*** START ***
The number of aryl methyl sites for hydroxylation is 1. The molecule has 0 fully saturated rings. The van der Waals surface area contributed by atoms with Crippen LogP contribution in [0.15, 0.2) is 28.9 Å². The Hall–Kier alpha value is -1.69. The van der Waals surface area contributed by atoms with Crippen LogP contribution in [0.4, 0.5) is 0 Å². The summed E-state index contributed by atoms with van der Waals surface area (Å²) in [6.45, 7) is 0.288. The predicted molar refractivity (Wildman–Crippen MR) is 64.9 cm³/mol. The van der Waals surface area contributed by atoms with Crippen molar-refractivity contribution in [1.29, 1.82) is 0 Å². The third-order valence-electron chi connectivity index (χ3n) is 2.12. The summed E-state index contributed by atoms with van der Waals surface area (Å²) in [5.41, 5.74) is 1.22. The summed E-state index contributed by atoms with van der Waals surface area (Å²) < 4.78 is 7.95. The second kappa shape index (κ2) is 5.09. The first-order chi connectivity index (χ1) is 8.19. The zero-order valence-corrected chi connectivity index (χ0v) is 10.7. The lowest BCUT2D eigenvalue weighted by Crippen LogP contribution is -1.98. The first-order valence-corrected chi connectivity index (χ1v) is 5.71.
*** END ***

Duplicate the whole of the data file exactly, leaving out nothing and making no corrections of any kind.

The number of aryl methyl sites for hydroxylation is 1. The molecule has 0 fully saturated rings. The van der Waals surface area contributed by atoms with Crippen LogP contribution in [0.15, 0.2) is 28.9 Å². The Hall–Kier alpha value is -1.69. The van der Waals surface area contributed by atoms with Crippen LogP contribution in [0.4, 0.5) is 0 Å². The summed E-state index contributed by atoms with van der Waals surface area (Å²) in [6.45, 7) is 0.288. The predicted molar refractivity (Wildman–Crippen MR) is 64.9 cm³/mol. The van der Waals surface area contributed by atoms with Crippen molar-refractivity contribution in [1.29, 1.82) is 0 Å². The third-order valence-electron chi connectivity index (χ3n) is 2.12. The summed E-state index contributed by atoms with van der Waals surface area (Å²) in [5.41, 5.74) is 1.22. The summed E-state index contributed by atoms with van der Waals surface area (Å²) < 4.78 is 7.95. The second kappa shape index (κ2) is 5.09. The first-order chi connectivity index (χ1) is 8.19. The zero-order valence-corrected chi connectivity index (χ0v) is 10.7. The lowest BCUT2D eigenvalue weighted by Crippen LogP contribution is -1.98. The first-order valence-corrected chi connectivity index (χ1v) is 5.71.